Many applied micro-economists like natural experiments to deal with selection on unobservables and the use of data on adopted children (compared to non-adopted) seems a nice way to deal with with unobserved genetic effects. For example see Erik Plug's AER paper "Estimating the effect of mother's schooling using a sample of adoptees" (2004), 94(1), 358-368.
Such a model essentially relies on the assumption that the only difference between biological and adopted children is that the parents are genetically related to one and not the other.
But adopted children may differ systematically for other reasons and the behaviour of parents towards such children may also differ so its unclear to me that this is a good natural experiment. Parents do have biological children by accident for example whereas adoption takes a big investment of time and energy and also requires the consent of others. Consistent with my skepticism about the merits of this "natural experiment" (I think) is the following paper:
Differential parental investment in families with both adopted and genetic children Kyle Gibson
Stepchildren are abused, neglected and murdered at higher rates than those who live with two genetically related parents. Daly and Wilson used kin selection theory to explain this finding and labeled the phenomenon “discriminative parental solicitude.” I examined discriminative parental solicitude in American households composed of both genetic and unrelated adopted children. In these families, kin selection predicts parents should favor their genetic children over adoptees. Rather than looking at cases of abuse, neglect, homicide and other antisocial behavior, I focused on the positive investments parents made in their children as well as the outcomes of each child. The results show that parents invested more in adopted children than in genetically related ones, especially in educational and personal areas. At the same time, adoptees experienced more negative outcomes. They were more likely to have been arrested, to have been on public assistance and to require treatment for drug, alcohol or mental health issues. They also completed fewer years of schooling and were more likely to divorce. In adoptive families, it appears that “the squeaky wheel gets the grease.” Parents invest more in adoptees not because they favor them, but because they are more likely than genetic children to need the help. I conclude that discriminative parental solicitude differs in adoptive and step households because adoptive families generally result from prolonged parenting effort, not mating effort like stepfamilies.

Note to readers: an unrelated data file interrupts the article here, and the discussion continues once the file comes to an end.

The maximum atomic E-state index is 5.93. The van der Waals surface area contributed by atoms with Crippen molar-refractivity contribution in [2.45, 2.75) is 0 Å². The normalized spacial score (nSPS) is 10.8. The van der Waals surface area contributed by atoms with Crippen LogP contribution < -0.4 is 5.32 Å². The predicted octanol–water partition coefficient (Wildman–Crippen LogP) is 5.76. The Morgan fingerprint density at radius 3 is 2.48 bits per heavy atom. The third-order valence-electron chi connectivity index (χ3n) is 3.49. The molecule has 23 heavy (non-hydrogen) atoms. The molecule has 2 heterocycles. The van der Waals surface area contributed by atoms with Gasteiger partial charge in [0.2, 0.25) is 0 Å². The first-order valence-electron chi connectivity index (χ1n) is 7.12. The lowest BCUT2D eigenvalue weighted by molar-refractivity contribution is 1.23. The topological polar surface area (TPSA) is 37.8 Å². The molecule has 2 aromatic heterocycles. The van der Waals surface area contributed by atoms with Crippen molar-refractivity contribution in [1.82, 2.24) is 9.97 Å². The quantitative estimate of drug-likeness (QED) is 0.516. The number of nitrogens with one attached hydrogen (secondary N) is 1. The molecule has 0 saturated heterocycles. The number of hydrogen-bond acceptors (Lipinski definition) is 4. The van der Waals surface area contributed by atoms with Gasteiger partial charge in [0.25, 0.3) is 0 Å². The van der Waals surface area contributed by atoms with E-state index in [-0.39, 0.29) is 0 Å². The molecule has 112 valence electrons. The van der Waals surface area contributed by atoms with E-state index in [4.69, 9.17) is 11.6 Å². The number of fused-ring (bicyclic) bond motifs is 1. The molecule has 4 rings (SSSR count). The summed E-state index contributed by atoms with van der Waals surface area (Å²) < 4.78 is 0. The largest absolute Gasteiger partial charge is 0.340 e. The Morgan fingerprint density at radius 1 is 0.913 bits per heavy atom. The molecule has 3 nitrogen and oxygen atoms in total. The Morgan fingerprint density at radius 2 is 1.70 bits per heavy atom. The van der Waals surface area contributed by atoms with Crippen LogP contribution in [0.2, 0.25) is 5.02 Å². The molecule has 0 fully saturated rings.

Evolution and Human Behavior 30 (2009) 184–189